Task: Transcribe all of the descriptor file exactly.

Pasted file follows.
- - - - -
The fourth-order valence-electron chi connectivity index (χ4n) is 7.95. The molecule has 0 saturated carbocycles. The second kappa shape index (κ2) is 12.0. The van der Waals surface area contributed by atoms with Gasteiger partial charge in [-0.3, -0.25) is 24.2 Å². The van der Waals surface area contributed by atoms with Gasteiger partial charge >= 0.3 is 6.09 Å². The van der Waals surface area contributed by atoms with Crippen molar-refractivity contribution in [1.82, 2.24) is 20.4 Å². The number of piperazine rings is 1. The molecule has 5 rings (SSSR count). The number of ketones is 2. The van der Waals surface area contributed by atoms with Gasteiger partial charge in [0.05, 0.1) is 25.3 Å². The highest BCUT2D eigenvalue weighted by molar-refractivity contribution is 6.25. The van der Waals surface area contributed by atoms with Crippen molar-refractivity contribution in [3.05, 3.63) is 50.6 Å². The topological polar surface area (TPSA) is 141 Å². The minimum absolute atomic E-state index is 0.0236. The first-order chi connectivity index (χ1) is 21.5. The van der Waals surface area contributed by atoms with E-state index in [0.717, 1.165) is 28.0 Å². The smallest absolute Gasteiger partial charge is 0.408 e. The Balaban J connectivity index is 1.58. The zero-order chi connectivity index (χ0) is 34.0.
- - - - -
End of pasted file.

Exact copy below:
The fourth-order valence-electron chi connectivity index (χ4n) is 7.95. The molecule has 0 saturated carbocycles. The second kappa shape index (κ2) is 12.0. The van der Waals surface area contributed by atoms with Gasteiger partial charge in [-0.3, -0.25) is 24.2 Å². The van der Waals surface area contributed by atoms with Gasteiger partial charge >= 0.3 is 6.09 Å². The van der Waals surface area contributed by atoms with Crippen molar-refractivity contribution in [1.82, 2.24) is 20.4 Å². The number of piperazine rings is 1. The molecule has 5 rings (SSSR count). The number of ketones is 2. The van der Waals surface area contributed by atoms with Gasteiger partial charge in [0.05, 0.1) is 25.3 Å². The highest BCUT2D eigenvalue weighted by molar-refractivity contribution is 6.25. The van der Waals surface area contributed by atoms with Crippen molar-refractivity contribution in [3.05, 3.63) is 50.6 Å². The topological polar surface area (TPSA) is 141 Å². The minimum absolute atomic E-state index is 0.0236. The first-order chi connectivity index (χ1) is 21.5. The van der Waals surface area contributed by atoms with E-state index in [0.717, 1.165) is 28.0 Å². The smallest absolute Gasteiger partial charge is 0.408 e. The Balaban J connectivity index is 1.58. The zero-order chi connectivity index (χ0) is 34.0.